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Property Auction Sales & Purchases

Properties for sale by auction can range from small, dilapidated flats to semi-detached family homes which have become mortgage repossessions. Unusual properties such as water towers or lighthouses also appear at auction because they come on the market so rarely it is difficult for an estate agent to value them in the usual way.

Property auctioneers who hold regular sales wait until they have a sufficient number of properties, perhaps within a wide geographic region. When they have enough on their books, they then print a catalogue which is sent to anyone who asks for a copy. The catalogue gives the details of each property so that prospective buyers have a chance to arrange viewings.

As with any standard potential property purchase, you should research the building and its situation, talk to neighbours and check if the description and quoted guide price are accurate. If you have any doubts about the condition of a property, you should consult a chartered surveyor and, possibly a builder. You may wish to consult a specialist if the property is Listed. This will give an accurate idea of costs should major renovations be needed.

If you then decide to make a bid, contact Glanvilles. Our property auction lawyers have extensive experience in residential property conveyancing, so we'll be able to check the conditions of sale as printed in the auctioneer's catalogue and advise on any legal issues which could arise.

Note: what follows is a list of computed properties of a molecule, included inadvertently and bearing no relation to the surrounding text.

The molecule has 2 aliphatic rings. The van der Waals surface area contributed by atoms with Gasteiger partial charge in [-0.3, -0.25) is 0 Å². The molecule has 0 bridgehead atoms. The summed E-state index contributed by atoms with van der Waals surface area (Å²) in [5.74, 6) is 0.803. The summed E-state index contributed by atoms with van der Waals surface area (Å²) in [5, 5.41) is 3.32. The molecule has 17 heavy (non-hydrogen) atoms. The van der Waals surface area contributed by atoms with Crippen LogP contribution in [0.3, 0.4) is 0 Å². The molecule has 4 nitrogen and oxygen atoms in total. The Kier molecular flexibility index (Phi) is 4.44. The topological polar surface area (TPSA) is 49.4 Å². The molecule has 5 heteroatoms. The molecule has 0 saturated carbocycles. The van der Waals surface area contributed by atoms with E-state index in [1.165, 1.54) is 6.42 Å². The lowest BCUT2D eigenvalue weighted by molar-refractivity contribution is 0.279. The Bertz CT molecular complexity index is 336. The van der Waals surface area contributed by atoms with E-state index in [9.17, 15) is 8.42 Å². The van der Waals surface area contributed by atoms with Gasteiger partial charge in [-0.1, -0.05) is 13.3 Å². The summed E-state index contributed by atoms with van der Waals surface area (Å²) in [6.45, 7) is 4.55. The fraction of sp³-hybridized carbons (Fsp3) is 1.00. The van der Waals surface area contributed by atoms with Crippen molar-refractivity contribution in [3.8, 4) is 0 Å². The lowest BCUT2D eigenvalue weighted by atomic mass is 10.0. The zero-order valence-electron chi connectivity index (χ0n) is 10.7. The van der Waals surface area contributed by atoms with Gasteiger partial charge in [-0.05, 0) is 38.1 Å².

Speak to our property auction lawyers

To get in touch with one of our expert auction conveyancing lawyers, you can contact one of our offices in Chichester, Fareham, Havant and Petworth.

You also have the option of using our contact form to request a call back, in which case one of our staff will be in touch shortly.

Removing the risks

Glanvilles can review the land/property searches provided by the auctioneer for you, ensuring that there are no hidden risks. If you have specific plans for the property, such as building an extension, any possible problems on the legal title that may prevent you from carrying out development work can be detected and analysed for you.

Given the all clear, you can then make a decision on your upper limit for bidding. You will need to make financial arrangements to ensure you have a ten per cent deposit available on the day of the auction. If your bid is successful, the remaining 90 per cent must be accessible within 28 days or you will lose your deposit.

On the day of the auction, if the hammer does come down in your favour, you will have made a binding commitment to buy the property in question and have the same legal obligations as a conventional transaction contract. The auctioneer's office will have copies of the seller's legal documents and you will be responsible for giving them to our property team as soon as possible so that you can become a homeowner within 28 days of the sale.

Frequently asked questions

What is auction property?

Auction property refers to any property that is sold via a public auction, rather than the traditional method of receiving a private offer on a property. This method means that the highest bidder will almost certainly win the right to buy the property and is conducted by auction houses or various online platforms. It also requires potential buyers to be present (in person or online) at a set date, time, and location to be involved in the competitive bidding process.

Auction properties can be anything from residential homes, commercial buildings, land and more, and can also be sold by individuals, businesses, or governmental organisations, such as councils.

How to buy property at auction